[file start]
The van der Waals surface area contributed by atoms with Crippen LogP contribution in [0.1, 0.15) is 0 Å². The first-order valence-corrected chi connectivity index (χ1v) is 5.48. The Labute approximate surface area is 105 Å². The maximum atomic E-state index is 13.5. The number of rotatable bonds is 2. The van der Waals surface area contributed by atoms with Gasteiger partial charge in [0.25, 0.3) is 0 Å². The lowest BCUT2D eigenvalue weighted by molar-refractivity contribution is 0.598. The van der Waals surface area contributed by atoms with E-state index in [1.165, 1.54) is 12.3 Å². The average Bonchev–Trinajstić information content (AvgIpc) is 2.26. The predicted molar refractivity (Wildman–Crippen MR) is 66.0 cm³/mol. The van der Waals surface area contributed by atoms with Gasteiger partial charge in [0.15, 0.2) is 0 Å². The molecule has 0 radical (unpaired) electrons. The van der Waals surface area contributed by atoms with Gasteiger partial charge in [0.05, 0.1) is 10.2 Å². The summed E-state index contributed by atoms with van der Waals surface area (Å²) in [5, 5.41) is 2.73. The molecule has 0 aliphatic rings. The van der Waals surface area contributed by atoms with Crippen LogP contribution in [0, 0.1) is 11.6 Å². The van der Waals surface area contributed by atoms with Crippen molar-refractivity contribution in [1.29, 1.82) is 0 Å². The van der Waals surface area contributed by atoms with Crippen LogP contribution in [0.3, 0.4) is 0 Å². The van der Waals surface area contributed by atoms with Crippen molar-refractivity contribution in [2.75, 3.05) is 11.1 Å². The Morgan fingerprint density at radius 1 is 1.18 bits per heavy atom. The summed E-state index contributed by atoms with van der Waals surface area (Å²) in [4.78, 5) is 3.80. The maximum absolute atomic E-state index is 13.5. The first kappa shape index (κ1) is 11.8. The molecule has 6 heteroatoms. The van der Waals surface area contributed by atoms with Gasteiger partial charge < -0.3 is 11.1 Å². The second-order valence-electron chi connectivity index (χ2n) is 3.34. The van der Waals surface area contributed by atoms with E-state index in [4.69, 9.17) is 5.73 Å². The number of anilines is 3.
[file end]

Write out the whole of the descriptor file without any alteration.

The van der Waals surface area contributed by atoms with Crippen LogP contribution in [0.1, 0.15) is 0 Å². The first-order valence-corrected chi connectivity index (χ1v) is 5.48. The Labute approximate surface area is 105 Å². The maximum atomic E-state index is 13.5. The number of rotatable bonds is 2. The van der Waals surface area contributed by atoms with Gasteiger partial charge in [0.25, 0.3) is 0 Å². The lowest BCUT2D eigenvalue weighted by molar-refractivity contribution is 0.598. The van der Waals surface area contributed by atoms with E-state index in [1.165, 1.54) is 12.3 Å². The average Bonchev–Trinajstić information content (AvgIpc) is 2.26. The predicted molar refractivity (Wildman–Crippen MR) is 66.0 cm³/mol. The van der Waals surface area contributed by atoms with Gasteiger partial charge in [0.15, 0.2) is 0 Å². The molecule has 0 radical (unpaired) electrons. The van der Waals surface area contributed by atoms with Gasteiger partial charge in [0.05, 0.1) is 10.2 Å². The summed E-state index contributed by atoms with van der Waals surface area (Å²) in [5, 5.41) is 2.73. The molecule has 0 aliphatic rings. The van der Waals surface area contributed by atoms with Crippen LogP contribution in [0, 0.1) is 11.6 Å². The van der Waals surface area contributed by atoms with Crippen molar-refractivity contribution in [1.29, 1.82) is 0 Å². The van der Waals surface area contributed by atoms with Crippen LogP contribution in [0.3, 0.4) is 0 Å². The van der Waals surface area contributed by atoms with Crippen molar-refractivity contribution in [2.75, 3.05) is 11.1 Å². The Morgan fingerprint density at radius 1 is 1.18 bits per heavy atom. The summed E-state index contributed by atoms with van der Waals surface area (Å²) in [4.78, 5) is 3.80. The maximum absolute atomic E-state index is 13.5. The first kappa shape index (κ1) is 11.8. The molecule has 6 heteroatoms. The van der Waals surface area contributed by atoms with Gasteiger partial charge < -0.3 is 11.1 Å². The second-order valence-electron chi connectivity index (χ2n) is 3.34. The van der Waals surface area contributed by atoms with E-state index in [4.69, 9.17) is 5.73 Å². The number of anilines is 3.